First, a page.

If there’s any season that calls for the everyday use of technical outdoor gear, it’s winter. Winter is cold, windy and wet. It forces you into the extreme conditions you might encounter on the flanks of high peaks — when you’re walking around your neighborhood. In the backcountry, outfitting yourself with the appropriate cold-weather apparel and equipment is vital to survival. When your exposure to the elements lasts only as long as it takes to walk from your home to your car, matters seem far less dire. But that doesn’t mean you should go unprepared.
All of the gear made to take on freezing conditions in the wilderness will also avail those who live in cities. Sure, highly specific items like ice axes and avalanche beacons might not be of much use, but down jackets designed for climbing and slippers created for camping will. Outdoor gear is highly functional and versatile by design — its use isn’t predicated on setting, and living in a city shouldn’t mean hindering yourself by not taking advantage of that.
Insulated Water Bottle: Yeti Rambler 26oz
An insulated water bottle will keep water cold in the summer but it can do the opposite in winter, and that makes it perfect for transporting your hot beverage of choice from home to the office, or wherever your destination is.
These aren’t quite the same as the steel claws that mountaineers use to walk on glaciers, but they’ll provide enough traction for walking on frozen sidewalks in the winter.
Baselayers: Patagonia Capilene Air Bottoms
You wear long johns to keep you warm on ski slopes, so why not on your commute to and from work? Your boss keeps the thermostat set too low anyway, and besides, layer them underneath a pair of chinos or jeans and nobody will know the difference.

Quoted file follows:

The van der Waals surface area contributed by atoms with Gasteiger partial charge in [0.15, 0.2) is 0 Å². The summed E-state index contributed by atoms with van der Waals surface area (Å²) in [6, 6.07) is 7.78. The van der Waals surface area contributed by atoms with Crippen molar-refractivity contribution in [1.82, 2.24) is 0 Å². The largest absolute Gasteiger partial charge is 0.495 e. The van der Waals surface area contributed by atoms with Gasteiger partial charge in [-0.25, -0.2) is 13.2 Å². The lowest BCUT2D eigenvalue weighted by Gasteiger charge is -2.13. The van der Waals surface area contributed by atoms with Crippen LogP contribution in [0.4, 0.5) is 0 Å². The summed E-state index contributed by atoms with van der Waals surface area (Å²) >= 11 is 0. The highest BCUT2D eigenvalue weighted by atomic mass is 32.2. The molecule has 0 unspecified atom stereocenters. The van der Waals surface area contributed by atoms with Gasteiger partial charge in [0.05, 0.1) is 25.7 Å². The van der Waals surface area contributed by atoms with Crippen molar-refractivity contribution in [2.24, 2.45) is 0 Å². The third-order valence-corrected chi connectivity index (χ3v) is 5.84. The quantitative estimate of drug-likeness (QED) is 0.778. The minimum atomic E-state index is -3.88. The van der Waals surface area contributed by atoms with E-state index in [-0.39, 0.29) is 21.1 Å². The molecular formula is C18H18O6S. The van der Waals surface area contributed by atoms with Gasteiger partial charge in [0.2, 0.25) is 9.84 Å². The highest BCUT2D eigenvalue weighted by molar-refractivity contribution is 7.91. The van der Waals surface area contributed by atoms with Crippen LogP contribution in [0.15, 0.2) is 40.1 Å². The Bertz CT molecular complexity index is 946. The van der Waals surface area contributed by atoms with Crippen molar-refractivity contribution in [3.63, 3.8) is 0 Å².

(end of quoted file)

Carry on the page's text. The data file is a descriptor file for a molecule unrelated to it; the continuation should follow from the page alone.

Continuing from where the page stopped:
Down Jacket: Super/DS StretchDown Hooded Jacket
Lightweight, packable and durable are qualities to admire in any jacket, regardless of where you live. Down jackets made for adventuring dial these traits to the max, and none have balanced them as well as Mountain Hardwear’s Super/DS StretchDown.
Snow Shovel: DMOS Stealth Packable Shovel
When the plow truck locks your car into a frozen tomb on the side of the street, you’ll need a tool to get it back out. The Stealth Shovel is burlier than anything you’ll find at the hardware store but is still car- and closet-friendly.
Camp Slippers: Teva Ember Moc
For a pair of indoor shoes that can function outside too — whether it’s to walk out and collect the paper or make a trip to the corner store for breakfast supplies — look to Teva’s Ember Moc. They’re designed for base camp comfort with a sleeping bag-like upper and a grippy rubber sole that can handle snow and dirt.
Ultralight Mittens: Rab Xenon Mitt
These ultralight mittens are stuffed with the same insulation that’s in some of the best synthetic jackets. They may have been designed for mountain use, but they’re perfect for bike commuting, and they pack down small enough to fit in your coat pocket.
Headlamp: BioLite HeadLamp 330
Winter means shorter days, but that shouldn’t impact your training regimen. The same companies that make headlamps for camping and hiking also make lights for running, so you don’t lose any momentum, even when the sun goes down at 4:30 pm.
Note: Purchasing products through our links may earn us a portion of the sale, which supports our editorial team’s mission. Learn more here.